Wednesday, 22 March 2017

Birding Keyhaven Marshes

Our Tuesday group met on the first day of Spring at Keyhaven for a walk round the marshes, in glorious sunshine but with a chilly wind.  It was a day when it was very noticeable that numbers of waders and wildfowl were much lower than of late, already flying north towards their breeding grounds.  We're sure this will change over the next few weeks with new waders coming through from the continent.

There was still plenty to keep us occupied, starting with a pair of Great Black-backed Gulls, a few Brent Geese, Redshank and a single Oystercatcher.  Also the first of five bird of prey species with Marsh Harrier and Buzzard as we began walking the sea wall.  We were pleased to come across a flock of 30 Turnstones on the tideline, they hadn't forsaken us yet. We stopped to look over the small pools with a single Black-tailed Godwit, a few Redshank and Teal, also a Meadow Pipit.  A Kestrel hovered over the fields and then went across to the saltmarsh.  As I watched it I heard some of the birds on the marsh fly up agitated, Nick found the culprit as it flew towards us low and fast, a Sparrowhawk.  Nick luckily had his camera ready and got a couple of shots as it flew across us.  
Sparrowhawk - Keyhaven © Nick Hull
We reached Keyhaven Lagoon, first though a pair of Stonechats took our attention feeding on the ground and then popping up on top of the gorse or on the wire fence.  I could see a large white blob on the lagoon, looking very much like a hunched Spoonbill.  Not only was it indeed a Spoonbill moving round a little further we found four roosting together, one very briefly lifted up its head to show its bill.

Also on the lagoon were 22 Pintail, Wigeon, a few Lapwing and a smart Greenshank.  A couple of Roe Deer   On Fishtail Lagoon we added a couple of Snipe and three Spotted Redshanks, several Shoveler and Little Grebes.  On the saltmarsh all we could add were four Dunlin other than Redshanks and Curlews.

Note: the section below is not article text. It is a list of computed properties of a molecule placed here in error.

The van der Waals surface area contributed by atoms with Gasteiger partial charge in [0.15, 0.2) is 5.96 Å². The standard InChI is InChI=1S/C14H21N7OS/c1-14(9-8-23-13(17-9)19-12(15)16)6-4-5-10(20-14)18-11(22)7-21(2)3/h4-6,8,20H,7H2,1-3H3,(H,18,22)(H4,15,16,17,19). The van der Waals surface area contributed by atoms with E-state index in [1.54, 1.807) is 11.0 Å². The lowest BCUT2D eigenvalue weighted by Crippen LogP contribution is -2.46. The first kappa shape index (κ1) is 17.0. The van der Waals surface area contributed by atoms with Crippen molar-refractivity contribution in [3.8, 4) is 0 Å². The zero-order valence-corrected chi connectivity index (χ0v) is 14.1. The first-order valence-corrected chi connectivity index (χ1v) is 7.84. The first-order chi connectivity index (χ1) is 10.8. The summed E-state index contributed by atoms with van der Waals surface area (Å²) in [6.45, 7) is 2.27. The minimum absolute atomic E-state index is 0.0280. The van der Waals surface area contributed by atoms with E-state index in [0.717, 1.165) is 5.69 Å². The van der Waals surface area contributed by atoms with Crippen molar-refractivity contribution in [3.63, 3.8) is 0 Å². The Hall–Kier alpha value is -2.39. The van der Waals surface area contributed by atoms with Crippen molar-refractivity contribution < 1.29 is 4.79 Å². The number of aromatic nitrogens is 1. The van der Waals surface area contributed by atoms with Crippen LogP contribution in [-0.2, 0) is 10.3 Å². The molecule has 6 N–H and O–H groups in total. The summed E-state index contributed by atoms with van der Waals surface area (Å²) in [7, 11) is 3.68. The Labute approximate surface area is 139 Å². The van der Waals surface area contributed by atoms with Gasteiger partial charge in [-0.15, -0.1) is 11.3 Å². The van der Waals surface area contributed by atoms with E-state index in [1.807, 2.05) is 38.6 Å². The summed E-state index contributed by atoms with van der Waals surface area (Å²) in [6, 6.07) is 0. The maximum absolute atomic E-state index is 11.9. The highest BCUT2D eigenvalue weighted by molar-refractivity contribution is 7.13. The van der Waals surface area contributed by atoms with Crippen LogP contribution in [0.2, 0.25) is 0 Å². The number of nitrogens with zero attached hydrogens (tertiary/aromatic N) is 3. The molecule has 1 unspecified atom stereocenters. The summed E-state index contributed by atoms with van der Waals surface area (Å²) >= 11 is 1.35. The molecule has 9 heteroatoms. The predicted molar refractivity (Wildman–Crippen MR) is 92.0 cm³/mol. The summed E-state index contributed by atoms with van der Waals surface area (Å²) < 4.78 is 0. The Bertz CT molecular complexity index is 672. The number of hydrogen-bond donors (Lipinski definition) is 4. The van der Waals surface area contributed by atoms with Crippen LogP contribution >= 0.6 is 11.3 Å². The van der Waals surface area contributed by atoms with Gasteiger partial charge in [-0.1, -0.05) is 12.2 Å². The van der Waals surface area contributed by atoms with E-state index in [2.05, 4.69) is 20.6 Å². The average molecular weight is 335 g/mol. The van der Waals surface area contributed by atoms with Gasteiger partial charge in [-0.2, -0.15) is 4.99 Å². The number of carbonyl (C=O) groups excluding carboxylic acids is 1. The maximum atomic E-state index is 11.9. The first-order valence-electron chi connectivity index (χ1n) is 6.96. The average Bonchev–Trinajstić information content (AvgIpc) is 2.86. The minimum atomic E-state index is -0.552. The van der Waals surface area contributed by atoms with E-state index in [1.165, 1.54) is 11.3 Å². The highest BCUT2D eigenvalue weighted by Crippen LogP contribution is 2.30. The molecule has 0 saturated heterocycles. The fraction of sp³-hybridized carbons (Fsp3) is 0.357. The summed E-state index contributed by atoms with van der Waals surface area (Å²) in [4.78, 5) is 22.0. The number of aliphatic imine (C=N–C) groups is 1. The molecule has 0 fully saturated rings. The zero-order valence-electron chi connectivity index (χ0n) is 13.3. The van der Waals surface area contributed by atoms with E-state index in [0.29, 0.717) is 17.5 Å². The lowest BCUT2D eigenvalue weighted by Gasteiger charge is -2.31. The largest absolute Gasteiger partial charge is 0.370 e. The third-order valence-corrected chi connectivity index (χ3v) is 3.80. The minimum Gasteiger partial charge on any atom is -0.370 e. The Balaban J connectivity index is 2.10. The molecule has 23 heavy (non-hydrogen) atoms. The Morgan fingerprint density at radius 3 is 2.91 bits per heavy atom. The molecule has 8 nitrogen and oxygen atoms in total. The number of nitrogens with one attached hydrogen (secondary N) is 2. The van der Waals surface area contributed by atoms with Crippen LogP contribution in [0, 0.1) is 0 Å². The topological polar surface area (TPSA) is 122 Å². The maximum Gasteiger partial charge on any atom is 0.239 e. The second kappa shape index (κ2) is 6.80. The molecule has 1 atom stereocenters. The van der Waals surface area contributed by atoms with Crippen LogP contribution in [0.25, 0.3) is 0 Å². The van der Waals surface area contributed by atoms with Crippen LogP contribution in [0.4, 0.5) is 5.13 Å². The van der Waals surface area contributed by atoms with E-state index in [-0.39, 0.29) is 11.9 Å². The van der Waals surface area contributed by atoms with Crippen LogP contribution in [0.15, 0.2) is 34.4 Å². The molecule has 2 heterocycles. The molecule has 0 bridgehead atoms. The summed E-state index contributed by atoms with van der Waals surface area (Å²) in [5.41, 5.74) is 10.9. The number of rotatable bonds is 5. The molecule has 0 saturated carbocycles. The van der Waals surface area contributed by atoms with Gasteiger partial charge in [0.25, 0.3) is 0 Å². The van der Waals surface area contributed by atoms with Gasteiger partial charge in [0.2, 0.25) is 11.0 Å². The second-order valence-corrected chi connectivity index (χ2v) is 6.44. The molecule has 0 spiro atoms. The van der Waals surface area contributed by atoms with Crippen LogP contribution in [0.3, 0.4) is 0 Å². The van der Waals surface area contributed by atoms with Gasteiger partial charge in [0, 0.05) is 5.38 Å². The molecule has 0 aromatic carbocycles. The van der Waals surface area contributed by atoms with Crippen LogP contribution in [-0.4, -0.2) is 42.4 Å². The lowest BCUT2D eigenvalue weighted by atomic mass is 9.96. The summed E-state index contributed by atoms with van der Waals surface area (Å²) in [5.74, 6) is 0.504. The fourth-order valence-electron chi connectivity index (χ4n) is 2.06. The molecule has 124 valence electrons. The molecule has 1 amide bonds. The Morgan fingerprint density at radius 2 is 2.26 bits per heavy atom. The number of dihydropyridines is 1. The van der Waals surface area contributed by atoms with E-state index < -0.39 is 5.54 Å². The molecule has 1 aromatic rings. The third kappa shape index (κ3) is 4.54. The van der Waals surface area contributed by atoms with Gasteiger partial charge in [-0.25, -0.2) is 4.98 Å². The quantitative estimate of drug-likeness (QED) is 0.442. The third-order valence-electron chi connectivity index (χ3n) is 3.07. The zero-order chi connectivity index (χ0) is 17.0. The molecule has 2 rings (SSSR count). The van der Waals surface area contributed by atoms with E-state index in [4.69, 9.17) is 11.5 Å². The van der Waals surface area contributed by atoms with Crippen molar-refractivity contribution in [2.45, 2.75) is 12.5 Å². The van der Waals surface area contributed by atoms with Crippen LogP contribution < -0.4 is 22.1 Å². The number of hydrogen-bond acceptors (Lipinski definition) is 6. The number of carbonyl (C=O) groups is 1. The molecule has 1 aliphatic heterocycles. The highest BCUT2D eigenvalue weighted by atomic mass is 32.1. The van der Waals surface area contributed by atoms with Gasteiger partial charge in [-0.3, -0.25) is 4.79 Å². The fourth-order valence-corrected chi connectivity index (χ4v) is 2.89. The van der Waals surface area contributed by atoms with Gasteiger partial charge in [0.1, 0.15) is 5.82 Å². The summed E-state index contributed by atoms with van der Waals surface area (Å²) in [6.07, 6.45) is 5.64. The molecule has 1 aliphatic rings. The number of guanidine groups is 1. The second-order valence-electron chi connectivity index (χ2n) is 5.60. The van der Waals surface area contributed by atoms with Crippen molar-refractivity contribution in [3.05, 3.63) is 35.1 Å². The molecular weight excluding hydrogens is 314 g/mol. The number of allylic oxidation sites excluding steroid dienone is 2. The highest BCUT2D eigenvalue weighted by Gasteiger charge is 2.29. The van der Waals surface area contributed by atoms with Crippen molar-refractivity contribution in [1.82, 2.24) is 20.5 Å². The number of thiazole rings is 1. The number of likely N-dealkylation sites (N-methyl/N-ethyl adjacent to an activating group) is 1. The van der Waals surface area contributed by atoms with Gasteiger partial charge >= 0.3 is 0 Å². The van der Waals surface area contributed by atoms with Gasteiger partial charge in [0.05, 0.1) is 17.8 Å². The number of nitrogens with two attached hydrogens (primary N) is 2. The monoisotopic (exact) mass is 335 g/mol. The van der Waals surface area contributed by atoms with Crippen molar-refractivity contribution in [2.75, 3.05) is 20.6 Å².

Redshank-Black-tailed Godwit Keyhaven ©Nick Hull
As we came up to the ancient highway a Cetti's Warbler called, a Skylark spiralled up in song despite the strong wind.  On the old tip pool were the usual Black-headed Gulls, Tufted Ducks, Coots and Canada Geese.   Suddenly the gulls lifted up and seemed upset, Nick again came to the rescue seeing the Peregrine flying along back of the old landfill.  It did land and we had poor views only really seeing its head as it came up from eating something it had obviously caught.




Thursday, 9 March 2017

A good week Birding catch-up

It's been good birding over the past week or two with some excellent birds despite some grotty weather at times.   On  Sunday, 26 February, we had a group out for the day in the New Forest and it was challenging with wind and rain but we braved it and were rewarded for it.  Starting in the north of the forest watching for Goshawk, we'd had good views of a pair the week before so were very hopeful of a repeat.  Though we did see a pair they were fairly distant but with Wood Larks, Mistle Thrush, Raven and Lapwing nearby we didn't mind.

Moving on to Eyeworth Pond for the Mandarin Ducks we were not disappointed watching several drakes flying around the pond chasing each other, quite a sight!  Another reason to pop into Eyeworth is for Marsh Tit attracted to seed that someone puts down on the wooden posts.  Of course it also attracts other small birds including Coal Tit.  On to Bolderwood for a comfort stop and a quick look round, on the grass were several Mistle Thrush and a couple of Song Thrushes.  However it was Scott that picked up a two of Crossbills flying over us.